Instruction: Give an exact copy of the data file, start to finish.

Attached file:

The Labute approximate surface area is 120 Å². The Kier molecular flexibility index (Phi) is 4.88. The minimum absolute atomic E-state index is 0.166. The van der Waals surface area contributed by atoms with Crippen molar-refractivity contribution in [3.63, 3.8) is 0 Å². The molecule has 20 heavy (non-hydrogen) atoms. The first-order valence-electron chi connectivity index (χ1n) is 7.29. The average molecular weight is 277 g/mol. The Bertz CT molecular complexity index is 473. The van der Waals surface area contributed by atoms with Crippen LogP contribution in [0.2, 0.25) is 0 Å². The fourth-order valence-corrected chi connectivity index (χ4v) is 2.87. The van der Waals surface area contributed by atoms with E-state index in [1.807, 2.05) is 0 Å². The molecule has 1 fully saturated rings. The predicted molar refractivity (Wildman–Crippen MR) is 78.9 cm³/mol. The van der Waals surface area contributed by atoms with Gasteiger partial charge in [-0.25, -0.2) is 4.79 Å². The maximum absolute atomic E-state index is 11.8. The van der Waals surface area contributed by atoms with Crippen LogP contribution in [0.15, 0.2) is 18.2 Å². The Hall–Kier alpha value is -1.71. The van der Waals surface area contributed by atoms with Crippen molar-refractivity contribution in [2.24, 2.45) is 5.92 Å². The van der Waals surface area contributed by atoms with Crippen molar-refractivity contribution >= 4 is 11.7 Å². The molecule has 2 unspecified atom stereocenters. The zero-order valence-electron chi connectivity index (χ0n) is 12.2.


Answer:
The Labute approximate surface area is 120 Å². The Kier molecular flexibility index (Phi) is 4.88. The minimum absolute atomic E-state index is 0.166. The van der Waals surface area contributed by atoms with Crippen molar-refractivity contribution in [3.63, 3.8) is 0 Å². The molecule has 20 heavy (non-hydrogen) atoms. The first-order valence-electron chi connectivity index (χ1n) is 7.29. The average molecular weight is 277 g/mol. The Bertz CT molecular complexity index is 473. The van der Waals surface area contributed by atoms with Crippen LogP contribution in [0.2, 0.25) is 0 Å². The fourth-order valence-corrected chi connectivity index (χ4v) is 2.87. The van der Waals surface area contributed by atoms with E-state index in [1.807, 2.05) is 0 Å². The molecule has 1 fully saturated rings. The predicted molar refractivity (Wildman–Crippen MR) is 78.9 cm³/mol. The van der Waals surface area contributed by atoms with Gasteiger partial charge in [-0.25, -0.2) is 4.79 Å². The maximum absolute atomic E-state index is 11.8. The van der Waals surface area contributed by atoms with Crippen LogP contribution in [0.15, 0.2) is 18.2 Å². The Hall–Kier alpha value is -1.71. The van der Waals surface area contributed by atoms with Crippen molar-refractivity contribution in [2.24, 2.45) is 5.92 Å². The van der Waals surface area contributed by atoms with Crippen molar-refractivity contribution >= 4 is 11.7 Å². The molecule has 2 unspecified atom stereocenters. The zero-order valence-electron chi connectivity index (χ0n) is 12.2.